After PAT sent out its official questionnaire and selected the candidates it would interview, the union also sent a list of 15 member-submitted questions on May 29 for candidates to consider the night before the interviews took place.

Questions on that list included whether candidates thought Portland’s elected officials had done enough to respond to the “ongoing genocide” in Palestine, whether they would commit to keeping cops out of schools, and whether they supported fully funding Portland Street Response, which sends unarmed units rather than police to respond to mental health crises.

Three candidates who participated in the same interview told WW they were surprised at the questions the teachers asked. One question asked candidates to share their perspectives on the dynamics between the ruling class and the working class, participants told WW. Another asked whether they supported police violence in response to nonviolent protests of the war in Gaza.

Jesse Cornett, a District 3 candidate who was endorsed by PAT, said the questions “all in some way tied back to education,” and he gave the example of a question regarding homelessness.

Sarah Silkie, who is running in District 4 and received a PAT endorsement, said most of the questions were education-related except for the one about Portland police and Gaza. She told WW the interview was pretty intense, given that selected candidates for a district were all interviewed together.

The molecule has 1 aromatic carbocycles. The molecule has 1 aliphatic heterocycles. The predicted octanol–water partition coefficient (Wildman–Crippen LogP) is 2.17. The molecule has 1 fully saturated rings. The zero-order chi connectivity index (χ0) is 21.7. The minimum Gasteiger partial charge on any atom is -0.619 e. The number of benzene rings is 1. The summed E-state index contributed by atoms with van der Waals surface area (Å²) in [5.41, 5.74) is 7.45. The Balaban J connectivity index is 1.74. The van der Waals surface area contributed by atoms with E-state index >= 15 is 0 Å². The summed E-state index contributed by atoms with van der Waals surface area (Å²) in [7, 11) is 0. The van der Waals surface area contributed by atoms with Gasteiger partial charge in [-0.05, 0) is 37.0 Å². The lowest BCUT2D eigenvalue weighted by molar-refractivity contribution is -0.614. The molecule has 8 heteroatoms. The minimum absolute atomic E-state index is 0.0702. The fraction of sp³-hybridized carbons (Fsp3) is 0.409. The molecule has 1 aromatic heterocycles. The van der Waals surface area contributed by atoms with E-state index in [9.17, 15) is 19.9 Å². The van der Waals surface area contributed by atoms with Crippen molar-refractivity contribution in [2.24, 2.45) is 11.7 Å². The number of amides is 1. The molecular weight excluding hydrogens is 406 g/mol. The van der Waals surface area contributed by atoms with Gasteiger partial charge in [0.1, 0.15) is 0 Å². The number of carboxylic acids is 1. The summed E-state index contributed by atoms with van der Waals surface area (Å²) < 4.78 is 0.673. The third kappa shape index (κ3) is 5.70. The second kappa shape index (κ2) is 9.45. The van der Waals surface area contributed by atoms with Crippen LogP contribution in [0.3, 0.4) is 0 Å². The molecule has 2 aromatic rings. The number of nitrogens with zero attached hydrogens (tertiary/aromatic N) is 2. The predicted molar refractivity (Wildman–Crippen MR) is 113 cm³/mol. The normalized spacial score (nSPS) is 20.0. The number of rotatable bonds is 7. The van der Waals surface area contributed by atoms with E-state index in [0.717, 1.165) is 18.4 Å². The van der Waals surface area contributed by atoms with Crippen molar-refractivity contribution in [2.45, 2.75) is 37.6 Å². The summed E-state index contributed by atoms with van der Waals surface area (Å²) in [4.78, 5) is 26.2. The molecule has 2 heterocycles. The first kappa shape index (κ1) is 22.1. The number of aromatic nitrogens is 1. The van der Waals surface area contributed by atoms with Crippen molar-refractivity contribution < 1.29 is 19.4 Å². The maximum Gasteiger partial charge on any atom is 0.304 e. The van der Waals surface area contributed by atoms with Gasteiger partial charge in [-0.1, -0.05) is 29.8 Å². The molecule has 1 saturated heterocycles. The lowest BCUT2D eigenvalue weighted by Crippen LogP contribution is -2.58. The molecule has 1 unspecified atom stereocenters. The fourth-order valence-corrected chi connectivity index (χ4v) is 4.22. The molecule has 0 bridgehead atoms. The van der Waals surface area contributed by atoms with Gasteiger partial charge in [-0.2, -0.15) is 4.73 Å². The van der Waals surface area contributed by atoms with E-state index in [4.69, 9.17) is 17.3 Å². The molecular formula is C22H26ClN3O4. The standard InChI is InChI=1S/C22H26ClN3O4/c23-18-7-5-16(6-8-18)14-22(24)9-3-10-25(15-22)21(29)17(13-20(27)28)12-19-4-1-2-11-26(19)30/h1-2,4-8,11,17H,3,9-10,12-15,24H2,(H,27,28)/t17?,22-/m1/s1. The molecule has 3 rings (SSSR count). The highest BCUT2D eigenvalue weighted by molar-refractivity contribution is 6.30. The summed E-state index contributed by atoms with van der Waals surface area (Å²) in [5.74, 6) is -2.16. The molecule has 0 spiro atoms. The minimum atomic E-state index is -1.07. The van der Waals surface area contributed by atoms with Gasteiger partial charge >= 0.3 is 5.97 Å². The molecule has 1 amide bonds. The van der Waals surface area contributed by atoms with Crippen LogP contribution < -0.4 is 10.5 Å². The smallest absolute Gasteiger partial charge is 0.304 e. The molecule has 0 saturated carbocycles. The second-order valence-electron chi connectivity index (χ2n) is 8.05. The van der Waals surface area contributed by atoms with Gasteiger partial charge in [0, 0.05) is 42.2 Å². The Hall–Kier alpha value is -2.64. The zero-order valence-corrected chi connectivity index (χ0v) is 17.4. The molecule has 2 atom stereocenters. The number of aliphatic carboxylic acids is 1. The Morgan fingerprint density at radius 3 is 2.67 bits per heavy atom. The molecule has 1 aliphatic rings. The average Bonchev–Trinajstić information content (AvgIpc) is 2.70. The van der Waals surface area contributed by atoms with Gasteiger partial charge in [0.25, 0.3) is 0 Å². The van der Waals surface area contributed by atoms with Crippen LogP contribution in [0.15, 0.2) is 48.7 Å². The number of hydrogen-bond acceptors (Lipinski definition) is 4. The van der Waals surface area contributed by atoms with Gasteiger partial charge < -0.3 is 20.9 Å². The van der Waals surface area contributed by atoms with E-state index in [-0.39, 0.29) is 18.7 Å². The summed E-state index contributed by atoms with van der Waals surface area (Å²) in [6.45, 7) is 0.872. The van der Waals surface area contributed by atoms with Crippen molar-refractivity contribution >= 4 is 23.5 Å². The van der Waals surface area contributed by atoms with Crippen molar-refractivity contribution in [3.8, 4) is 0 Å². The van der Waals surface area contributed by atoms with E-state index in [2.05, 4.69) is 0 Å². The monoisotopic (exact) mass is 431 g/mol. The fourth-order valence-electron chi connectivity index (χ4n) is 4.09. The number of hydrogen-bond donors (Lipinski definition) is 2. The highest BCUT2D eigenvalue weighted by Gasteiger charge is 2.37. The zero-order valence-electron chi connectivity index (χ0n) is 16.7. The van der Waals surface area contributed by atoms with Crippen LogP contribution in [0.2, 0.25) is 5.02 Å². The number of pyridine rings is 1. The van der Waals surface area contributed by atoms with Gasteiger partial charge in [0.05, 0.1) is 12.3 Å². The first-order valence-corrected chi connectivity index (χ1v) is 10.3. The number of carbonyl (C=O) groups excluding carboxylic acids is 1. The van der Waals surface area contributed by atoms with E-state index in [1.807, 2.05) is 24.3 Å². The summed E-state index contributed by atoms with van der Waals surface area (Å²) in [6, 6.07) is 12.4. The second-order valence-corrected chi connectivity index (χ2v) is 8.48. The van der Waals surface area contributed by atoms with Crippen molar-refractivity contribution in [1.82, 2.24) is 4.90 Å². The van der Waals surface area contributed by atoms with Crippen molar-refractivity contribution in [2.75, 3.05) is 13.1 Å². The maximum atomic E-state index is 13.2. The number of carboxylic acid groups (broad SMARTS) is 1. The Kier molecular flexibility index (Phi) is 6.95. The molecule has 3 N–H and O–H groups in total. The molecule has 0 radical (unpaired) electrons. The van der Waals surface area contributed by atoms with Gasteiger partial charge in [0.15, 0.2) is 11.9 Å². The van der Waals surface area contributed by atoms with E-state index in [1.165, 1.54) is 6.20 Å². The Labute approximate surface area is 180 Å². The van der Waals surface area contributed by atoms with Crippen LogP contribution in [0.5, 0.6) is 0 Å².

“We’re always thrilled to have teachers behind us,” said Jonathan Pulvers, campaign manager for District 4 candidate Chad Lykins, who was endorsed by PAT. Pulvers had no comment on how closely the questions related to education.

WW reached out to new PPS Superintendent Dr. Kimberlee Armstrong and each School Board member for comment on the union’s questions. The only one to respond by press deadline was School Board member Michelle DePass, who’s also running for City Council. She declined to comment.

Below is the list of the 15 questions, verbatim, that candidates received May 29, the night before the group interviews.


Do you believe transit in the city of Portland should be free?

Do you commit to fully finding and expanding Portland Street Response?

Yes/No Will you commit to using your voice on the city council to demand Salem fully fund Portland schools?

What actions or mechanisms will you use to stop the patterns of worker abuse, silencing, and retaliation so that we can achieve safe schools?

Will you work hard as a school board member [sic] to create policies that lead to similar course offerings for middle schools?

Will you keep [Portland Police Bureau] and [school resource officers] out of our public district?

Do you believe Portland elected officials have done their due diligence in responding to the ongoing genocide in Palestine?

How will you work with PPS to keep homeless or housing insecure families in their neighborhoods to maintain school continuity and stability?

What would you do as a city councilor to address the way we think about and witness bullying behavior—in schools, in the community, in workplaces, and beyond?

What do you think of the recent PPS school board decision to allow [Junior Reserve Officers’ Training Corps] programs to be established?

If elected, how will you advocate for and support school library programs?

How can City Council work with PPS and other districts to support our schools?

Will you strengthen and fully fund Portland Parks and Recs and expand the classes, preschools, and services offered?

Do you support all school students getting free bus passes for the duration of their time in PPS?

If elected will you use the arts tax to increase arts funding for K-12 students?